In this FIG. 5 embodiment, there is shown a section of a conventional wash system where a conveyor 200 carries a printed circuit board 202 having, on one surface, a surface mounted element 204. In such systems it is necessary to remove essentially all of the solder flux, particularly that which may be situated under the element 204 between the bottom of 204 and the printed circuit board 202. For this purpose, it has been found that the fluid jet of the current invention is particularly useful since it can deliver an extremely high intensity, narrowly focused, hot water stream (with appropriate detergents) to the surface of the printed circuit board where this hot water "knife" can deliver a jet (see 103B of FIG. 5) of high energy water to all openings in the region of the surface mounted element 204 (e.g., spaces under the surface mounted element).
In this embodiment of the invention, a preferred system is described below for a sixteen inch water knife. In this case, the tube 101A is preferably a 11/4 inch square stainless steel tube having 0.12 inch thick walls. The orifice 103A is preferably a 0.020 inch slot approximately 17 inches long to cover a circuit board approximately 16 inches wide. The inner tube 102A is about 0.8 inch outer diameter and the holes 101A are approximately 0.140 inch diameter. As shown, these are spaced about 180° from the slot 103A. In one preferred embodiment the hole spacing, as measured from the far end of the tube (i.e. the closed end of the inner tube), is as follows: 0.69, 2.44, 3.94, 5.44, 6.69, 7.94, 8.94, 9.94, 10.94, 11.94, 12.69, 13.44, 14.19, 14.94, 15.69, 16.19 and 16.69. Thus, it can be seen that, with identical size holes, the holes are much more closely spaced at the entrance end of the pipe and the spacing increases along the pipe.
In FIG. 5 the tube 101A is shown as being positioned above the conveyor 200. Several tubes 101A can also be positioned below the conveyor or both above and below. The water knife of the present invention can be used for all wash and rinse stations.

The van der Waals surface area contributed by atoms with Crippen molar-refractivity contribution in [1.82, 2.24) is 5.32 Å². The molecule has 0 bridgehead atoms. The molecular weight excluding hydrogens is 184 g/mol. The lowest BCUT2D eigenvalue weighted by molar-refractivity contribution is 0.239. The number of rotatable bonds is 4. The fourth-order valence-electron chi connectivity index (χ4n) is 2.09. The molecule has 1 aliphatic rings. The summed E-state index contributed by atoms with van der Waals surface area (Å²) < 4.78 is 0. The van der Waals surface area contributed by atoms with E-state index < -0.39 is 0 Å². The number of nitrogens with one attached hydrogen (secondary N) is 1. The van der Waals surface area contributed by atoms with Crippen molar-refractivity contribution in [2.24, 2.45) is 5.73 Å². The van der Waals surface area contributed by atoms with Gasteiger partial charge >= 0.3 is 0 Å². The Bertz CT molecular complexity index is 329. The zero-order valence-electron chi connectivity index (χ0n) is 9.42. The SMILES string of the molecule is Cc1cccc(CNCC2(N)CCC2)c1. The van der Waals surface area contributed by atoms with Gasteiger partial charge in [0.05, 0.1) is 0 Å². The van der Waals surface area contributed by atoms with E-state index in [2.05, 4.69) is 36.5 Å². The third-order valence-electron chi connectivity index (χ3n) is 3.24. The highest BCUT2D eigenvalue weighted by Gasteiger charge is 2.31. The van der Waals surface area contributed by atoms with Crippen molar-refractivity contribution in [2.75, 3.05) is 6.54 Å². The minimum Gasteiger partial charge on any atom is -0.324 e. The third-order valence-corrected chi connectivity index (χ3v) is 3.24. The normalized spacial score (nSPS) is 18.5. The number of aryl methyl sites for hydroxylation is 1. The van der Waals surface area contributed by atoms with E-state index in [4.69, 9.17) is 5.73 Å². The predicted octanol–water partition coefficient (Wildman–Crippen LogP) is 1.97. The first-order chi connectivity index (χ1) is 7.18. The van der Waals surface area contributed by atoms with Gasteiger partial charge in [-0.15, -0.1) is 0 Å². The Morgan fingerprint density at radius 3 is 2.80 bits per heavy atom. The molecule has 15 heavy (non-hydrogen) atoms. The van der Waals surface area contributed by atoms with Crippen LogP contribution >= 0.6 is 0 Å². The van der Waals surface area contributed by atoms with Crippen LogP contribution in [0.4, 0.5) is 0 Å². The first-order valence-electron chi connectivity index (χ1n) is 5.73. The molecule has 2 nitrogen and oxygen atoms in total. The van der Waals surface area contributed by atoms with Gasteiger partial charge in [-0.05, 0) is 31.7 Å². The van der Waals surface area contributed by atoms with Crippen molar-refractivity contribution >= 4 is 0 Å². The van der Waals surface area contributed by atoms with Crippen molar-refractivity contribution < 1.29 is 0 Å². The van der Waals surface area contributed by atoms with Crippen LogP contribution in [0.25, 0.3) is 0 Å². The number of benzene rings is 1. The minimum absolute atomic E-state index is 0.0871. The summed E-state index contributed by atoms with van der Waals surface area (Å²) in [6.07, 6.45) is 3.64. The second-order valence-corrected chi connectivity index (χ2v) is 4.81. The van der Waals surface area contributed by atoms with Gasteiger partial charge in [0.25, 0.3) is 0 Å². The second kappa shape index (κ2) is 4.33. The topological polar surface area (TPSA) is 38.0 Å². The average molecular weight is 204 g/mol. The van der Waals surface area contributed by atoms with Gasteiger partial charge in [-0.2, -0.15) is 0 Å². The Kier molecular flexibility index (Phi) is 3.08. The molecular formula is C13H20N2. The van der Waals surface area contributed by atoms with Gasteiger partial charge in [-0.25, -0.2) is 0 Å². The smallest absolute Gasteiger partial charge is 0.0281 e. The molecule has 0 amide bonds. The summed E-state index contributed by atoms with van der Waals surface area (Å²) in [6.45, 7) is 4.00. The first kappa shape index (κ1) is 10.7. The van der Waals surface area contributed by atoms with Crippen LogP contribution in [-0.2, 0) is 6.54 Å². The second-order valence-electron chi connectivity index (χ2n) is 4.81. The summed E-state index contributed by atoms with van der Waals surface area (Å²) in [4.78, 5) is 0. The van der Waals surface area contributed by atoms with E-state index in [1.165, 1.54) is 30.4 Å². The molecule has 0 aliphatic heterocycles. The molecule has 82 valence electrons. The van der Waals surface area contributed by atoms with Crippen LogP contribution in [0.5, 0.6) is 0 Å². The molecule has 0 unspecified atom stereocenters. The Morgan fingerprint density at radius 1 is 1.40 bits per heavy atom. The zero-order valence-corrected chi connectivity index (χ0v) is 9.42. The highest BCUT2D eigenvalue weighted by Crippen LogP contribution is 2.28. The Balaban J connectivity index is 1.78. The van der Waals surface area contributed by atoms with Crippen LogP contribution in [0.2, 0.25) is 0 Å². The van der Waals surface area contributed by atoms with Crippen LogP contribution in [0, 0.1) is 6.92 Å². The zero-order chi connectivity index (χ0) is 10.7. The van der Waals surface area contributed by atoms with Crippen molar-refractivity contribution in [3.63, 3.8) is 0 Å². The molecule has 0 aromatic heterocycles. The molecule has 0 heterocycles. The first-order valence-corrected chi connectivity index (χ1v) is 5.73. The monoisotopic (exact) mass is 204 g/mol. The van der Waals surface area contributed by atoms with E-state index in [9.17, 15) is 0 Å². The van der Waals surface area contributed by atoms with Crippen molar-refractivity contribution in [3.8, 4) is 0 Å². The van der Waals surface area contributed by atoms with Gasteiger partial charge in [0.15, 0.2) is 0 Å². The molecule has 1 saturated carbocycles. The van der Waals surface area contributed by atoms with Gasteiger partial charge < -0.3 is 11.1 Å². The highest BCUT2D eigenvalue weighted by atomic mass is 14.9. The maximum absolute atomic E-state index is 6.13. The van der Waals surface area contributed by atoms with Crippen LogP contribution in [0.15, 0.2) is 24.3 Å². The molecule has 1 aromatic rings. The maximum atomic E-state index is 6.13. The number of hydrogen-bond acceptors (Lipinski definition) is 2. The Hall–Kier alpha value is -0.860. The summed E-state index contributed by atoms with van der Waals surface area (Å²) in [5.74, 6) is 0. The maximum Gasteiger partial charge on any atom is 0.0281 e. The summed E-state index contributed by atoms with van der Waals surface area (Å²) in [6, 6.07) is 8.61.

When a water knife, as described above, was tested against a commercial water jet system, it was found to have substantially improved performance for removing flux from under surface mounted test chips. In these tests the commercial embodiment is shown as a "Perfo Jet" whereas a nozzle of the present invention is identified as "Super Spray". These tests results are enumerated in Tables 2 and 3.
In these tests a standard commercial wash system was modified to include the water knife of the present invention in place of a commercial Jet Spray station. A normal commercial saponifier (e.g., Alpha 2110-10% concentration) was employed with a wash water temperature of 150° F. (rinse 120° F.) and a wash pressure of 80 PSI (rinse 20-40 PSI). A preferred conveyor speed of 2 feet per minute was employed in these tests. The flux involved was a standard flux such as Alpha RA9-LV.
Visual results show the Super Spray with the greatest change in % flux free area at the 0.002 and 0.010 standoff height while the Perfo Jet appears to have the greatest effect at the 0.001' standoff height (see Table 3). Weight change results show that for all three standoff heights the Super Spray had as good, if not a greater, ability to remove flux from under the coupons as that of the Perfo Jet (see Table 4).
TABLE 2______________________________________ CHANGE IN % FLUX DISTANCE OF FREE AREAWASH ORIFICE TO UNDER COUPONSCONF. CONVEYOR .001 .002 .010______________________________________PERFO JET 5.75" **8.75 3.75 29.25PERFO JET 3.00" 0.50 5.75 26.00SUPER SPRAY 3.00" 4.50 11.25 37.75______________________________________ **It is possible that the unexpected high % change data at 001 spacing ma have been caused by something disrupting the board building process causing the actual standoff height to be greater than .001". This would explain the greater change in % flux free area under the coupon as the cleaning process would have been made easier. From the other data, the expected change in % flux free area under the coupon for the .001" standoff height should be in the area of 0.25 to 1.5 which is again well below that of the Super Spray.
TABLE 3______________________________________ AVERAGE WEIGHT DISTANCE OF CHANGEWASH ORIFICE TO .001 .002 .010CONF. CONVEYOR (g × 100)______________________________________PERFO JET 5.75" 5.5 5.0 45.0PERFO JET 3.00" 5.5 3.5 39.5SUPER SPRAY 3.00" 6.5 5.0 52.0______________________________________
These weight change data are consistent and show the improved performance of the water knife of the present invention.
Still other changes may be made by one skilled in the art. Accordingly, it is intended that all matter contained in the above description or shown in the accompanying drawings shall be interpreted in an illustrative and not in a limiting sense.